The thing with breakups is that everybody has a piece of advice. This can be a good thing, especially if you have wise individuals in your inner-circle. You can learn what they’ve done to get over heartbreak: workout plans, movies that provide a laugh, where to vacation, which cult to join. Out of all the panaceas that have been prescribed to me, one has come up more than twice. It’s that, after I’ve given myself the appropriate amount of forever to get over my last relationship, I might want to try online dating. To socially inept and skittish me, this sounds like a fine idea. Meet people in the safety and comfort of my own home and never have to actually see them? Splendid. But when it gets down to it, Internet dating seems to be guided by an implied honor system that nobody reads in the fine print of "Accepted Terms & Conditions."
Suspicion of online dating isn’t new territory for me. I’ve always been fascinated with the way that the Internet has impacted our most intimate moments, and in my curiosity I’ve poked a stick at everything from chat-room sex to mail-order brides. I’ve even written about the cyber-romance industry before, but I haven’t had the unfortunate distinction of being an actual guinea pig in the proverbial labratory. Now I’m single, and although I feel more inclined to undergo elective surgery than get involved with a stranger and run the risk of going through a breakup again, I have to recognize that one day I may want to go on a date. I’m not in school anymore, and I work from home. How on earth does a sober single lady meet somebody in this town? Oddly enough, the Internet seems like the most viable option.
I’m an aesthetically-obsessed, overly-judgmental prick. Those are my good qualities. So it can be assumed that I approach the prospect of "meeting the love of my life" via computer with the same trepidation as I would taking a soak in a piranha-filled bathtub. I can say with a great amount of authority that the computer isn’t the most reflective device when it comes to a person’s physical attributes. I can show you two pictures of yours truly (or you can just Google search on your own time) where I look like a late-era Brando with a hair-piece and Ani DiFranco hit in the face with a lead pipe. While I may have a bevy of self-esteem issues to wade through in the inevitable years of therapy that await me, I do know that I am not nearly as ugly as those two computer-search-optimized photos. Alas.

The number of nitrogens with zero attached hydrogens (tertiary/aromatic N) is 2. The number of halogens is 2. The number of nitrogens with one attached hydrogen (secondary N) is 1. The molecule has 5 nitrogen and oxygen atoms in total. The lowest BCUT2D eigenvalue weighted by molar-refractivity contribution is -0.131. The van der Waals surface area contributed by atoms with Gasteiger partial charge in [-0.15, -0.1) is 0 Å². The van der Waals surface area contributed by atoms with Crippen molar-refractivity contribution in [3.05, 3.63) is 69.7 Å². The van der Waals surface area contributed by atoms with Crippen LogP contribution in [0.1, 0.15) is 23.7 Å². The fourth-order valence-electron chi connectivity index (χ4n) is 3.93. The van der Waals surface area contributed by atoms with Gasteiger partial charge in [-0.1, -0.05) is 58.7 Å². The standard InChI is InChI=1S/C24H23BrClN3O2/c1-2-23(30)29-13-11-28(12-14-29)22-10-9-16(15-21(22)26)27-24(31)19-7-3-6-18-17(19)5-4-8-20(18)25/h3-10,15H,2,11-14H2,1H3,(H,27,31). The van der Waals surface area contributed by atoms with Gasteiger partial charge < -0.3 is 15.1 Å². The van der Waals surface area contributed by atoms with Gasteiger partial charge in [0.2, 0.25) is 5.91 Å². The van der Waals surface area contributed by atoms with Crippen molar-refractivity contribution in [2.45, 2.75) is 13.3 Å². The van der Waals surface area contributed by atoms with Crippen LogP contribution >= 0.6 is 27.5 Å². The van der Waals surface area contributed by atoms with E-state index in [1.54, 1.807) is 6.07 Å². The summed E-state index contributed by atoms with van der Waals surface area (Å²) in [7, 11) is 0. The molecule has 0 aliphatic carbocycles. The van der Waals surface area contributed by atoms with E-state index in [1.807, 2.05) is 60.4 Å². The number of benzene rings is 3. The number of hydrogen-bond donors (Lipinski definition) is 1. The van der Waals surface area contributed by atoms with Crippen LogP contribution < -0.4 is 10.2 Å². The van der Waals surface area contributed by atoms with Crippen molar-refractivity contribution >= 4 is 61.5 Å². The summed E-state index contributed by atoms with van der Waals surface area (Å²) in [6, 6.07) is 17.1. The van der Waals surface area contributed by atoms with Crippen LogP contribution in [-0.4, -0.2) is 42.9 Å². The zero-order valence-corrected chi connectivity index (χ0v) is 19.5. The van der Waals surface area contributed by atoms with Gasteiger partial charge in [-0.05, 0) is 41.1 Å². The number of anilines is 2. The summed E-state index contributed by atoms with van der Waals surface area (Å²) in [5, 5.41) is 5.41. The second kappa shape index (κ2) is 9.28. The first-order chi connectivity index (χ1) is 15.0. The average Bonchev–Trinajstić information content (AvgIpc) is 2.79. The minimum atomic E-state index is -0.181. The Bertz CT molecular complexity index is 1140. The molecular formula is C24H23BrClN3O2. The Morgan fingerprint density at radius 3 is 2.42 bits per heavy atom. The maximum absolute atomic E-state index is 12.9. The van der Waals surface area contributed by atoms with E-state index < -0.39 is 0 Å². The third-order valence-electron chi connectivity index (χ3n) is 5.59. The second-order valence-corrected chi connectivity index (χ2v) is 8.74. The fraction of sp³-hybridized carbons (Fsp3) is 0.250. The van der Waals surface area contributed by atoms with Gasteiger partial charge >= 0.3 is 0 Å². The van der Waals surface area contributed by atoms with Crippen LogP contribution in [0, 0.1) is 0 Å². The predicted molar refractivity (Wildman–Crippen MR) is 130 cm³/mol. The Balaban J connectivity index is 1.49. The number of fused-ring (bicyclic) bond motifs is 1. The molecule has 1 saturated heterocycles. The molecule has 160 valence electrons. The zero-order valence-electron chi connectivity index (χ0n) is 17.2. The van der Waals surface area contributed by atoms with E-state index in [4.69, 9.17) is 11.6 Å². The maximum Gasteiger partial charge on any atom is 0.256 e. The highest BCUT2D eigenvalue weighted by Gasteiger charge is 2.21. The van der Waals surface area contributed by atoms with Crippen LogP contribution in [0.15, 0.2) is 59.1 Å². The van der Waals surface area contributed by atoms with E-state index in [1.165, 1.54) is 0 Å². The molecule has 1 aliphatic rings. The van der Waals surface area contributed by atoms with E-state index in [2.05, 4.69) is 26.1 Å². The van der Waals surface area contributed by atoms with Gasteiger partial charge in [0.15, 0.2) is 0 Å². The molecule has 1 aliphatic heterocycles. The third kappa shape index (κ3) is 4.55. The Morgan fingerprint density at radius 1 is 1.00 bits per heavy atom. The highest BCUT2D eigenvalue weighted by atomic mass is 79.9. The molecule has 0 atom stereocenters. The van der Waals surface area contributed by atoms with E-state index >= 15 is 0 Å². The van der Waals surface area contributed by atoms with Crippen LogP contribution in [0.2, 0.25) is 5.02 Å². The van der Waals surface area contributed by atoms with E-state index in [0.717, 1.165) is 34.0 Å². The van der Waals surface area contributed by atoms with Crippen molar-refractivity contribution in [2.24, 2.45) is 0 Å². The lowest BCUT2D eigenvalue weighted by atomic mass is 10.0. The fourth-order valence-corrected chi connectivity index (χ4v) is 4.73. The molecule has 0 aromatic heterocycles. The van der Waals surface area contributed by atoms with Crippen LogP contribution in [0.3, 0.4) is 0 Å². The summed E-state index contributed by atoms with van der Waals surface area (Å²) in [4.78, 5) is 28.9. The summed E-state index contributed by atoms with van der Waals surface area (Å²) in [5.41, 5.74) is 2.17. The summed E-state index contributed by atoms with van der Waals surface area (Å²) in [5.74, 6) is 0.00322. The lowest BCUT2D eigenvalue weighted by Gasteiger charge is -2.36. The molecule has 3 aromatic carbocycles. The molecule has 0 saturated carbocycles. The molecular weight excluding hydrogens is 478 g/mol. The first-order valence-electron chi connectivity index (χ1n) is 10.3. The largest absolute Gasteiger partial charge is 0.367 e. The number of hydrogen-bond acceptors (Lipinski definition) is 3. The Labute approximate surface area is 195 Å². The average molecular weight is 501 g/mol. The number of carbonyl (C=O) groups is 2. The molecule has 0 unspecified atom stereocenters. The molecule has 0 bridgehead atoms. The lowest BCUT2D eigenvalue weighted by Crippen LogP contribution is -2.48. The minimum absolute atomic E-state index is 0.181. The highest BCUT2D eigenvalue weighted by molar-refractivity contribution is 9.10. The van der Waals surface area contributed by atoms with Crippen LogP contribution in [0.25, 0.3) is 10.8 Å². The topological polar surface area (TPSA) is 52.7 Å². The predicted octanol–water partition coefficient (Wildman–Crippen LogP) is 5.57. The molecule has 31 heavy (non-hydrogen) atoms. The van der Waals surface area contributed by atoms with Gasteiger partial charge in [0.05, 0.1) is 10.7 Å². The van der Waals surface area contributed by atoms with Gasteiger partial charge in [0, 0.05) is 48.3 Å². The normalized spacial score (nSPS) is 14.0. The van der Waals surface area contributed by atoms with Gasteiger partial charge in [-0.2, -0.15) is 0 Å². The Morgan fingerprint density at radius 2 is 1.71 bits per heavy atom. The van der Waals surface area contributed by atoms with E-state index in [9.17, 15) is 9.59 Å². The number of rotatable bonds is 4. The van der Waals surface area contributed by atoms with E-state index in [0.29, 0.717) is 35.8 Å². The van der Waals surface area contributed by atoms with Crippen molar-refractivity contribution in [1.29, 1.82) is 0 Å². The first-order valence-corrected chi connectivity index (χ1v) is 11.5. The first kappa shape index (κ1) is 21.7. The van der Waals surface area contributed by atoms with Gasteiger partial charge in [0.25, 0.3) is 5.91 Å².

So online profile pictures? I assume they’re as representative of their subjects as boxed mac ‘n cheese is representative of Italian food. And the personal revelations the sites have you provide? Please. The only one I put stock in is the inquiry as to whether or not you like cats, and I’ll only believe you if you say you don’t. My cynicism is founded in reality, and not just the reality of new-found singledom. Statistics show that men lie the most about how much money they make, how tall they are, and their age. Ladies predictably fib about physical stats like weight and how old they are. Aside from the details of deception, there’s the fact that one out of ten users is a scammer. Want more scary numbers? One out of ten sex offenders reportedly employs online dating sites to meet people. Less frightening, but still sad, one out of ten site users leave within the first three months. Already I feel like I’m potentially speed dating Max Cady.
I also have to say that the fairer sex is responsible for giving online hookups such a seedy reputation: one out of three women who meet guys online have sex the first time they meet. What’s worse? Four out of five of these women don’t use protection. Those are numbers that send me screaming from the screen.